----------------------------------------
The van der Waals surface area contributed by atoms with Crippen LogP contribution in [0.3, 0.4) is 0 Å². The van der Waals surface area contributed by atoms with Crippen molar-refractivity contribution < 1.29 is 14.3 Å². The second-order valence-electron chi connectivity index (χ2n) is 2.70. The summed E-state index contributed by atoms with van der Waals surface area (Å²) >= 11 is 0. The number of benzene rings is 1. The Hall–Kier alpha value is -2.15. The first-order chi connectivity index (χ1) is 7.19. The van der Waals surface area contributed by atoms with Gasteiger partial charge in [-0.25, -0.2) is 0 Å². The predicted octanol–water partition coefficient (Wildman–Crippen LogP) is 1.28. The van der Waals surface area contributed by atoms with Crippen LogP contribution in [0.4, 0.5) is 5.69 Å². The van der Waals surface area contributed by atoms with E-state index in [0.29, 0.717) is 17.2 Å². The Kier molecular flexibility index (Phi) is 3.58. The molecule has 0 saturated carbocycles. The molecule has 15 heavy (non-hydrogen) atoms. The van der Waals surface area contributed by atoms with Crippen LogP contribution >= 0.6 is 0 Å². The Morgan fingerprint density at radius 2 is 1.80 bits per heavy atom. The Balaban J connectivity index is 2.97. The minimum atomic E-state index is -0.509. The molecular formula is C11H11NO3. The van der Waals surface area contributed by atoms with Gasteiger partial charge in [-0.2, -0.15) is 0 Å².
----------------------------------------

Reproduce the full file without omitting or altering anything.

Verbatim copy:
The van der Waals surface area contributed by atoms with Crippen LogP contribution in [0.3, 0.4) is 0 Å². The van der Waals surface area contributed by atoms with Crippen molar-refractivity contribution < 1.29 is 14.3 Å². The second-order valence-electron chi connectivity index (χ2n) is 2.70. The summed E-state index contributed by atoms with van der Waals surface area (Å²) >= 11 is 0. The number of benzene rings is 1. The Hall–Kier alpha value is -2.15. The first-order chi connectivity index (χ1) is 7.19. The van der Waals surface area contributed by atoms with Gasteiger partial charge in [-0.25, -0.2) is 0 Å². The predicted octanol–water partition coefficient (Wildman–Crippen LogP) is 1.28. The van der Waals surface area contributed by atoms with Crippen LogP contribution in [0.4, 0.5) is 5.69 Å². The van der Waals surface area contributed by atoms with E-state index in [0.29, 0.717) is 17.2 Å². The Kier molecular flexibility index (Phi) is 3.58. The molecule has 0 saturated carbocycles. The molecule has 15 heavy (non-hydrogen) atoms. The van der Waals surface area contributed by atoms with Crippen LogP contribution >= 0.6 is 0 Å². The Morgan fingerprint density at radius 2 is 1.80 bits per heavy atom. The Balaban J connectivity index is 2.97. The minimum atomic E-state index is -0.509. The molecular formula is C11H11NO3. The van der Waals surface area contributed by atoms with Gasteiger partial charge in [-0.2, -0.15) is 0 Å².